3. karen young Says:

    Now that is my kind of breakfast venue too ! For those of us fortunate enough to have a few shekels for decent/ Real food, I will tailor my bike ride towards a leisurely stop there!

  4. Steve O Says:

    Our county had a chain of libraries that many of us can’t imagine doing without. Goes by the name Anythink. Most have huge kid-friendly zones, programs for all ages, pretty much something around the clock.

    And every day at opening time there’s a line outside the door, most of whom are using the computers to work on their resume, fill out job applications, or take part-time classes.

    My kids have spent I’m guessing 2 hours a week there for the past four years.

    I don’t know how you calculate value for your public-service dollar, but I feel guilty not paying a membership fee to belong to this fine institution.

  5. sharon Says:

    I love the library…always have. There’s just something magical about being around so many books. It’s like there is good karma all around you. Great use of tax dollars at work and they are evolving too to meet changing needs.

    • Patrick O'Grady Says:

      I got my first library card when I was still in the womb. I’m getting one here as soon as our neighborhood branch opens on Tuesday. It’s closed Sunday and Monday, just like a motorcycle shop.

  6. Larry T. Says:

    Here at the American Academy in Rome, we have it pretty easy with WIFI covering pretty much the entire place but let’s hear it for libraries, especially as one of those employs HERSELF, thereby keeping you from living in a cardboard box with your cats?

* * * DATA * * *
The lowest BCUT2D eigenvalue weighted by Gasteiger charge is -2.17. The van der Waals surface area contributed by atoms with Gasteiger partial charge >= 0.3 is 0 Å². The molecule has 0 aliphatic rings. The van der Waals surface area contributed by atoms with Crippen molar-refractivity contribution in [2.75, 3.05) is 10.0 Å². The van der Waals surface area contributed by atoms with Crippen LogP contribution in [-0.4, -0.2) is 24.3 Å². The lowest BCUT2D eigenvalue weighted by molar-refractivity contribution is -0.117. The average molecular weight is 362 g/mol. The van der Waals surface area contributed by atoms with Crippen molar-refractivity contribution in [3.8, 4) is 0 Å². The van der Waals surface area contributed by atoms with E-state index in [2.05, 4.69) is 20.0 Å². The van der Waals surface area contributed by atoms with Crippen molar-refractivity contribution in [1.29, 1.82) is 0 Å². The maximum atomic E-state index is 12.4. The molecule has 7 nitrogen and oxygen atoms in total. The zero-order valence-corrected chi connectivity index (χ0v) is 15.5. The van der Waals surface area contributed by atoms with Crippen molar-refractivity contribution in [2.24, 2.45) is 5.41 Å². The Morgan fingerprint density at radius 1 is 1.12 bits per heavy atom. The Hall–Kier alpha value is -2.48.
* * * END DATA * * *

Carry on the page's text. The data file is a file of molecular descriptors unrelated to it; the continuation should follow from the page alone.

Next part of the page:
• Patrick O'Grady Says:

      The local paper wrote a piece a while back about how ‘Burque has trouble keeping/attracting businesses downtown due to slow Innertubes and high prices. They’re talking about ramping up service along the downtown-UNM-Nob Hill corridor, but it’s gonna take a while.

      I’m surprised how slow the speeds are here compared to Bibleburg (10 Mbps, which is half what we had and a quarter of what was available), and how poor the cellular service is, both AT&T and Verizon. The latter is on a par with Crusty County back in Colorado, which has more cows than people.

  7. Debby, north of Crestone Says:

    Sounds like you’re started to get settled in. I hope you get your innertubes access lined up soon. Looks like a decent library. Up here in The Peoples’ Republic they’ve become homeless shelters.

    • Patrick O'Grady Says:

      Bit by bit, Debby. The movers are supposed to bring all our stuff sometime today. Naturally, the forecast is for heavy rain. Gah.

      The downtown library in Bibleburg is a magnet for the homeless, too. It’s located right next to the Marion House soup kitchen and the major north-south trail that hosts a lot of unauthorized “camping,” which is to say “living outdoors because one has no choice.”